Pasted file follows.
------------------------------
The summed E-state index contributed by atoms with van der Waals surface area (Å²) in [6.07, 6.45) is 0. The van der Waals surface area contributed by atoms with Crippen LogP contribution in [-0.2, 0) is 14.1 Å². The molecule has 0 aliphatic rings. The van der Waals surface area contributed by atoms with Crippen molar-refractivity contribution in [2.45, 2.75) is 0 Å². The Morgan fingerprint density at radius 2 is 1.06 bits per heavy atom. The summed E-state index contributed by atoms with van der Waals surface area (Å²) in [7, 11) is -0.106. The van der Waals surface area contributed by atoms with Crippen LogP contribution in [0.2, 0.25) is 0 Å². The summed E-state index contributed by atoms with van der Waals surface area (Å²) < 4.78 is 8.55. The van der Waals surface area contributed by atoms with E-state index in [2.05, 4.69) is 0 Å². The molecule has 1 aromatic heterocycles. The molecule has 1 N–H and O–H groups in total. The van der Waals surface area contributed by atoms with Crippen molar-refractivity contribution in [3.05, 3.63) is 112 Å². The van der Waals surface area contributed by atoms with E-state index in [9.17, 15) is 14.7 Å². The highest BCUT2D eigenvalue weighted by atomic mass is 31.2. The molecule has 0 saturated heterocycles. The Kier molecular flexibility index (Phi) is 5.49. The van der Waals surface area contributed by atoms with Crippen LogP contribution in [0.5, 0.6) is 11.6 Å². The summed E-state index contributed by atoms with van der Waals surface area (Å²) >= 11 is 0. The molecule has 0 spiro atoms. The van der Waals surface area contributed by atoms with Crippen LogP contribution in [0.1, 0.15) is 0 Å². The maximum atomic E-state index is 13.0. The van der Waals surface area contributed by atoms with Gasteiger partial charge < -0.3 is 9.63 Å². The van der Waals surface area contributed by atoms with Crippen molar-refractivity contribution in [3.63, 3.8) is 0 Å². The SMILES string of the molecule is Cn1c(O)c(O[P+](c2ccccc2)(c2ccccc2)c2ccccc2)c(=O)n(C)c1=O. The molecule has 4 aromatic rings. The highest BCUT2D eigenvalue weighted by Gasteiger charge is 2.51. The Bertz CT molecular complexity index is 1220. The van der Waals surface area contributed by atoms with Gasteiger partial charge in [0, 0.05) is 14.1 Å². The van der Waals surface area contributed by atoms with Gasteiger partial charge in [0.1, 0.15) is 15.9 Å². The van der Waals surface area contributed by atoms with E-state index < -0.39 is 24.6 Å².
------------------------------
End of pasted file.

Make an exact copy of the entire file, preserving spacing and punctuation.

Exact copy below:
The summed E-state index contributed by atoms with van der Waals surface area (Å²) in [6.07, 6.45) is 0. The van der Waals surface area contributed by atoms with Crippen LogP contribution in [-0.2, 0) is 14.1 Å². The molecule has 0 aliphatic rings. The van der Waals surface area contributed by atoms with Crippen molar-refractivity contribution in [2.45, 2.75) is 0 Å². The Morgan fingerprint density at radius 2 is 1.06 bits per heavy atom. The summed E-state index contributed by atoms with van der Waals surface area (Å²) in [7, 11) is -0.106. The van der Waals surface area contributed by atoms with Crippen LogP contribution in [0.2, 0.25) is 0 Å². The summed E-state index contributed by atoms with van der Waals surface area (Å²) < 4.78 is 8.55. The van der Waals surface area contributed by atoms with E-state index in [2.05, 4.69) is 0 Å². The molecule has 1 aromatic heterocycles. The molecule has 1 N–H and O–H groups in total. The van der Waals surface area contributed by atoms with Crippen molar-refractivity contribution in [3.05, 3.63) is 112 Å². The van der Waals surface area contributed by atoms with E-state index in [9.17, 15) is 14.7 Å². The highest BCUT2D eigenvalue weighted by atomic mass is 31.2. The molecule has 0 saturated heterocycles. The Kier molecular flexibility index (Phi) is 5.49. The van der Waals surface area contributed by atoms with Crippen LogP contribution in [0.5, 0.6) is 11.6 Å². The summed E-state index contributed by atoms with van der Waals surface area (Å²) >= 11 is 0. The molecule has 0 spiro atoms. The van der Waals surface area contributed by atoms with Crippen LogP contribution in [0.1, 0.15) is 0 Å². The maximum atomic E-state index is 13.0. The van der Waals surface area contributed by atoms with Gasteiger partial charge < -0.3 is 9.63 Å². The van der Waals surface area contributed by atoms with Crippen molar-refractivity contribution in [3.63, 3.8) is 0 Å². The SMILES string of the molecule is Cn1c(O)c(O[P+](c2ccccc2)(c2ccccc2)c2ccccc2)c(=O)n(C)c1=O. The molecule has 4 aromatic rings. The highest BCUT2D eigenvalue weighted by Gasteiger charge is 2.51. The Bertz CT molecular complexity index is 1220. The van der Waals surface area contributed by atoms with Gasteiger partial charge in [0, 0.05) is 14.1 Å². The van der Waals surface area contributed by atoms with Gasteiger partial charge in [0.1, 0.15) is 15.9 Å². The van der Waals surface area contributed by atoms with E-state index < -0.39 is 24.6 Å².